The analytical data of the comparisons among the various assays using the Access Hybritech assay as the comparison method, were reported previously [15]. The main differences are shown in Table 1; the median tPSA concentrations for the five assays was 4.6–5.7 ng/mL, with significant differences among the assays. These differences are also reflected by the different values at 2.5–3.1 ng/mL tPSA at a threshold of 90% sensitivity, and at 1.8–2.3 ng/mL tPSA at the corresponding level of 95% sensitivity, respectively (Table 1). However, when comparing the AUC for tPSA, there was no difference among the assays (P = 0.09–0.96). The specificities at 90% and 95% sensitivity also did not differ (P = 0.13–1.0) among the assays (Table 1). These equivalent data for the diagnostic validity among the assays confirm that all tPSA assays are comparable in their diagnostic validity if the assay-dependent thresholds are considered. Consequently and when using fixed tPSA thresholds of 2.5 or 4 ng/mL, the number of patients with or without prostate cancer who were classified as true-positive (cancer) or true-negative (no cancer) significantly differed among the five assays (Table 2). For example, when using 4 ng/mL as the threshold, the true-positive results were different in eight of the 10 comparisons, corresponding to sensitivities of 70% (Centaur) to 85% (Immulite).

Table 1.  The median (95% CI) tPSA and %fPSA values, AUC and specificities at fixed tPSA and %fPSA 90% and 95% sensitivity thresholds, with the corresponding tPSA thresholds for the five tPSA and %fPSA assays, calculated from with 314 patients with prostate cancer and 282 without
AssayMedian, ng/mL or %AUC90% sensitivity95% sensitivity
Threshold, ng/mL or %Specificity, %Threshold, ng/mL or %Specificity %
  • *

    The median values of all five assays were significantly different from each other (Wilcoxon test of paired samples; P < 0.001) except for the tPSA test between AxSYM and Centaur (P = 0.212). The %fPSA for the cPSA assay was calculated as (1 − cPSA/tPSA) × 100. All significances for %fPSA (P < 0.05–0.005) were Bonferroni corrected. Significantly different from:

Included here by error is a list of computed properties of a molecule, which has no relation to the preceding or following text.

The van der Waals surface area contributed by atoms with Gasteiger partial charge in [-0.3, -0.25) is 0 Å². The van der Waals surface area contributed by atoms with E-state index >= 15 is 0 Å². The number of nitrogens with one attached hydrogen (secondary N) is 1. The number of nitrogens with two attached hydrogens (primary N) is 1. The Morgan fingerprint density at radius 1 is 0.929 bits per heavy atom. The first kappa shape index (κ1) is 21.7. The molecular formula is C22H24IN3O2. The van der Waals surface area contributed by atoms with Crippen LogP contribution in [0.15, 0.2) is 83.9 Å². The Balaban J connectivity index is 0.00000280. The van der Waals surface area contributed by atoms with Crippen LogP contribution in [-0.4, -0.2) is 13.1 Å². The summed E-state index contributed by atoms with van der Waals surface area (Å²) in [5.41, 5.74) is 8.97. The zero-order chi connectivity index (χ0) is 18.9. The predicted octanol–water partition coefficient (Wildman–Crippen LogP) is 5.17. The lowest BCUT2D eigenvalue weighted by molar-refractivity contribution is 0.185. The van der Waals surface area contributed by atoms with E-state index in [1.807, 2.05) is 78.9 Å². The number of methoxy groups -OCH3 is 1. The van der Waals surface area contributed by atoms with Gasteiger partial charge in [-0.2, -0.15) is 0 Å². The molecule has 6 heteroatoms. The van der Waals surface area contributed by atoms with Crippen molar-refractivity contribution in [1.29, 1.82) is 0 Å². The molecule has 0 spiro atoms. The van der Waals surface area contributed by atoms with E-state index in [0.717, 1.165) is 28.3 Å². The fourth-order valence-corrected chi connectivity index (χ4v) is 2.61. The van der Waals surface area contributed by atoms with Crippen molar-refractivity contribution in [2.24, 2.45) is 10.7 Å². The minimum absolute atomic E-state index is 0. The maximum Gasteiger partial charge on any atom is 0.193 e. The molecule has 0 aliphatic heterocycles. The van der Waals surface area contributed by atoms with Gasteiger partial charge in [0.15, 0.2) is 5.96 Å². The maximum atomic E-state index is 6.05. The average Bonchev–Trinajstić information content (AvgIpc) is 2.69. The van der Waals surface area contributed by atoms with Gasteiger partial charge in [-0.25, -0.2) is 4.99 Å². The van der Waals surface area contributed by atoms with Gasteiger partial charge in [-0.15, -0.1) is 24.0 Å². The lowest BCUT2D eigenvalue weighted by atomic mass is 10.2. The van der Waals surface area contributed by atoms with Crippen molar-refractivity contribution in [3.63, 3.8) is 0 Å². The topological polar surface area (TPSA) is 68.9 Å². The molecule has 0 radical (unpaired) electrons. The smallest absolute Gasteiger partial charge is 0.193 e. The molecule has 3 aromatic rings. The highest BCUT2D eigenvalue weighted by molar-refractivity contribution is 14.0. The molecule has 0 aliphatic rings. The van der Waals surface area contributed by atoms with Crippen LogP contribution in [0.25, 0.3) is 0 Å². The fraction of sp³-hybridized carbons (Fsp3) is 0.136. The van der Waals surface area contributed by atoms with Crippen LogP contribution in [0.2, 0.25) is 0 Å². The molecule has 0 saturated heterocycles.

• a

    a AxSYM;

  • b

    b Access;

  • c

    c Centaur;

  • d

    d Immulite;

  • e

    e Elecsys.

tPSA*
AxSYM 4.6 (4.26–4.89)0.72 (0.68–0.75) 2.6042.2 (37.3–47.3) 1.8325.9 (21.6–30.6)
Access 5.14 (4.88–5.54)0.70 (0.66–0.74) 2.8240.4 (35.5–45.4) 2.0628.2 (23.8–33.0)
Centaur 4.61 (4.30–4.84)0.71 (0.67–0.75) 2.5240.4 (35.5–45.4) 1.9730.1 (25.6–35.0)
Immulite 5.70 (5.40–6.06)0.71 (0.68–0.75) 3.1239.4 (34.5–44.4) 2.3226.6 (22.3–31.3)
Elecsys 5.48 (5.10–5.71)0.70 (0.66–0.74) 3.0240.4 (35.5–45.5) 2.2327.7 (23.3–32.4)
%fPSA*
AxSYM17.9 (16.9–18.8)0.80 (0.77–0.83)24.246.8 (41.8–51.9)d27.935.5 (30.7–40.4)e
Access14.5 (13.7–15.4)0.81 (0.78–0.84)c,e18.752.1 (47.1–57.2)a,c,d21.137.2 (32.5–42.2)e
Centaur17.7 (16.5–18.9)0.77 (0.74–0.81)a,b,d24.147.5 (42.5–52.6)b27.635.1 (30.4–40.0)
Immulite 11.4 (10.7–12.1)0.81 (0.77–0.84)c15.448.6 (43.5–53.6)b18.134.0 (29.4–39.0)
Elecsys13.8 (12.9–14.5)0.79 (0.75–0.82)b17.848.9 (43.9–54.0)20.931.9 (27.3–36.8)a,b
Table 2.  Classification of 314 patients with and 282 without malignancy using fixed tPSA thresholds of 2.5 and 4.0 ng/mL for the five tPSA assays, and fixed %fPSA thrsholds of 15%, 20%, and 25% for the five %fPSA assay combinations
Selected thresholdsN (%) of classified patients
AxSYMAccessCentaurImmuliteElecsys
  • *

    Significant differences of the classifications (McNemar test of paired samples; Bonferroni corrected; P < 0.05–<0.001). Significantly different from the:

  • a

    a AxSYM;

  • b

    b Access;

  • c

    c Centaur;

  • d

    d Immulite;

  • e

    e Elecsys.

tPSA
2.5 ng/mL
 True positive288 (91.7)d288 (91.7)d283 (90.1)d,e297 (94.6)a,b,c292 (93.0)c
 True negative 116 (41.1)b,d,e 95 (33.7)a,c 113 (40.1)b,d,e89 (31.6)a,c 96 (34.0)a,c
4.0 ng/mL
 True positive228 (72.6)b,d,e246 (78.3)a,c,d221 (70.4)b,d,e268 (85.4)a,b,c,e255 (81.2)a,c,d
 True negative165 (23.0)b,d,e143 (50.7)a,c162 (57.4)b,d,e138 (48.9)a,c143 (50.7)a,c
%fPSA
<15%
 True positive183 (58.3)b,d,e239 (76.1)a,c,d182 (58.0)b,d,e279 (88.9)a,b,c,e240 (76.4)a,c,d